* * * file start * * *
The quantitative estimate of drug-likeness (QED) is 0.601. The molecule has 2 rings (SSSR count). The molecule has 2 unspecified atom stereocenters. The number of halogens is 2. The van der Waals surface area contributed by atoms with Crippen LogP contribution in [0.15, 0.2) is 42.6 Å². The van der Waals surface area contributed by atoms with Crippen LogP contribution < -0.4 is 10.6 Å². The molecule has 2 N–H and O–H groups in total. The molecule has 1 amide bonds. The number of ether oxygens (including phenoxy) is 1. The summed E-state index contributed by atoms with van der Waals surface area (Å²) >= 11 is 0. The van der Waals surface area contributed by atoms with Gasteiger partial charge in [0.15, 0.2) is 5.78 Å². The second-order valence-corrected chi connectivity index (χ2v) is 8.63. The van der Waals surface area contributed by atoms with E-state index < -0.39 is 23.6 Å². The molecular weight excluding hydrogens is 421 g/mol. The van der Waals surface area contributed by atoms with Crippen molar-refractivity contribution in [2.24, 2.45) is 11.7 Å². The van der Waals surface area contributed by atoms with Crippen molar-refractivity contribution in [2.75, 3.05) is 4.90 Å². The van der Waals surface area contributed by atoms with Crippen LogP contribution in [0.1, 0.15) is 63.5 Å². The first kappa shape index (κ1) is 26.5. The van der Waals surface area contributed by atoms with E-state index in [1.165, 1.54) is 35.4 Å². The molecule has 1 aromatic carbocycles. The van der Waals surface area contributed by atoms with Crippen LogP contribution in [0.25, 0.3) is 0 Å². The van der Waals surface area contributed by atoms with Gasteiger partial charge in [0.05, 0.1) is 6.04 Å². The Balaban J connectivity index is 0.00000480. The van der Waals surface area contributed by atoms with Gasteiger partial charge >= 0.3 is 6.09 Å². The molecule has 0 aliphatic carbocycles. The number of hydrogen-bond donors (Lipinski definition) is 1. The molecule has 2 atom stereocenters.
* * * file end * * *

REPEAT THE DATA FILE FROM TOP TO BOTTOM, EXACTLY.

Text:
The quantitative estimate of drug-likeness (QED) is 0.601. The molecule has 2 rings (SSSR count). The molecule has 2 unspecified atom stereocenters. The number of halogens is 2. The van der Waals surface area contributed by atoms with Crippen LogP contribution in [0.15, 0.2) is 42.6 Å². The van der Waals surface area contributed by atoms with Crippen LogP contribution < -0.4 is 10.6 Å². The molecule has 2 N–H and O–H groups in total. The molecule has 1 amide bonds. The number of ether oxygens (including phenoxy) is 1. The summed E-state index contributed by atoms with van der Waals surface area (Å²) >= 11 is 0. The van der Waals surface area contributed by atoms with Gasteiger partial charge in [0.15, 0.2) is 5.78 Å². The second-order valence-corrected chi connectivity index (χ2v) is 8.63. The van der Waals surface area contributed by atoms with E-state index < -0.39 is 23.6 Å². The molecular weight excluding hydrogens is 421 g/mol. The van der Waals surface area contributed by atoms with Crippen molar-refractivity contribution in [2.24, 2.45) is 11.7 Å². The van der Waals surface area contributed by atoms with Crippen molar-refractivity contribution in [2.75, 3.05) is 4.90 Å². The van der Waals surface area contributed by atoms with Crippen LogP contribution in [0.1, 0.15) is 63.5 Å². The first kappa shape index (κ1) is 26.5. The van der Waals surface area contributed by atoms with E-state index in [1.165, 1.54) is 35.4 Å². The molecule has 1 aromatic carbocycles. The van der Waals surface area contributed by atoms with Crippen LogP contribution in [0.25, 0.3) is 0 Å². The van der Waals surface area contributed by atoms with Gasteiger partial charge in [0.05, 0.1) is 6.04 Å². The Balaban J connectivity index is 0.00000480. The van der Waals surface area contributed by atoms with Gasteiger partial charge >= 0.3 is 6.09 Å². The molecule has 0 aliphatic carbocycles. The number of hydrogen-bond donors (Lipinski definition) is 1. The molecule has 2 atom stereocenters.